Massive NYC construction kickback program stole $5 million, DA says

NEW YORK CITY — A massive construction industry bribery scheme in New York City has raked in $7 million in kickbacks, stolen millions from developers and corrupted dozens of contracts, prosecutors said.

An 83-count indictment filed Wednesday by Manhattan District Attorney Alvin Bragg charges 50 people and companies with conspiracy.

The indictment accuses 51-year-old construction manager Robert Basilice of leading a years-long conspiracy in which subcontractors over-bid developers.

“In total, the defendants stole more than $5 million from the developers during the course of the conspiracy,” Bragg said.

“If the bidding process is rigged, we all lose.”

The defendants – a total of 24 people and 26 companies – were due to be charged on Wednesday.

Court documents say the program began in April 2013, when Baselice used his position as vice president at his construction company to rig bids and direct more than $100 million in subcontracts and changing orders to his conspirators.

Baselice’s employer is not named in court documents but lists projects it manages such as the FiDi hotel and the Hilton Club’s The Central. These were managed by The Rinaldi Group, according to the company’s website.

Rinaldi Group officials did not respond to Patch’s request for comment.

Baselice placed subcontractors who were part of his conspiracy on the company’s project bid list, the documents said. From there, he gave them inside information about competitors’ bids and urged them to increase their own bids to include kickbacks, prosecutors said.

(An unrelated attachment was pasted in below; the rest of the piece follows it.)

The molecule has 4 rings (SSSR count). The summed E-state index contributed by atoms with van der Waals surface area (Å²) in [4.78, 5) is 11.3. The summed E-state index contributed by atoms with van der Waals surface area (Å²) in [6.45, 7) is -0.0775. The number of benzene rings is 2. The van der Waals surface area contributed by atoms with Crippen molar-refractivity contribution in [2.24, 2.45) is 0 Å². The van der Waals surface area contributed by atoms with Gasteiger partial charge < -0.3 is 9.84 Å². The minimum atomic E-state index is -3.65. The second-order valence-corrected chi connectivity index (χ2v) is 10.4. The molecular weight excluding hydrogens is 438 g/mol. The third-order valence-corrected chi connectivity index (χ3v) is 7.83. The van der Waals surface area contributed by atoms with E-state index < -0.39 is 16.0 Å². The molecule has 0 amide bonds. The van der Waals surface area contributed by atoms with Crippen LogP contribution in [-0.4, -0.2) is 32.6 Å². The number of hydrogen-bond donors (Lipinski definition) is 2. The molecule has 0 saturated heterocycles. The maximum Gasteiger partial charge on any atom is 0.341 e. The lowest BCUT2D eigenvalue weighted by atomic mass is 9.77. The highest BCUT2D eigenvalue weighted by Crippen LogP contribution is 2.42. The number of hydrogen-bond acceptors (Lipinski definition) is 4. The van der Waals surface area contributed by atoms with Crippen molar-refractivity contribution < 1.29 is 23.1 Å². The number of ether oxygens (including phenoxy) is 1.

Those inflated offers were then forwarded to Baselice’s company while he lobbied the developers to select his co-conspirators, the documents say. Baselice then participated in the final negotiations, during which he purported to get these corrupt subcontractors to lower their prices, Bragg said.

“We’re claiming he called this his ‘dog and pony show,'” Bragg said, pointing to a text message as evidence during a news conference.

Criminal contractors paid kickbacks to Baselice, his own company DVA Group, LLC and other companies owned by Baselice employees Louis Astuto, 58, and Paul Noto, 43, prosecutors said.

Astuto and Noto sent some ill-gotten gains to businesses owned by Frank Camuso, 59, and his family, authorities said.

According to prosecutors, subcontractors paid more than $4.2 million in kickbacks to Baselice and more than $2.8 million to other employees, such as Astuto and Noto.

The bribes at times resulted in sub-par work being carried out by subcontractors, officials said. For example, a subcontractor that had done only small-scale residential work was tasked with installing a heating and cooling system for The Remy, a 32-story apartment tower in Chelsea, prosecutors said.

One subcontractor accused in the indictment – Alba Services – was singled out during Bragg’s press conference by a representative from a union that has long accused the demolition company of exploiting migrant workers.

Mike Vatter, an organizer of Labourers’ Local 79, told Bragg during the conference that Alba was involved in clearing debris left behind from a fire that recently engulfed an NYPD car pound and evidence room.

“Take a tip: I appreciate it,” Bragg said with apparent amusement.

Union officials later released a statement blasting Alba for saying the company had routinely withdrawn health care from demolition workers with Latino immigrants at the Chelsea terminal warehouse during the coronavirus pandemic.

“Alba went so far as to tell its entire workforce that it was offering cash payments to all workers who could provide information leading to the arrest and conviction of an employee who deigned to file a claim against the company for workers’ compensation,” said Mike Prohaska, the union’s chief executive, in a statement.

“It shouldn’t take a criminal charge to show the serious risks of hiring irresponsible contractors like Alba.”

A representative for the Alba company did not respond to a call for comment.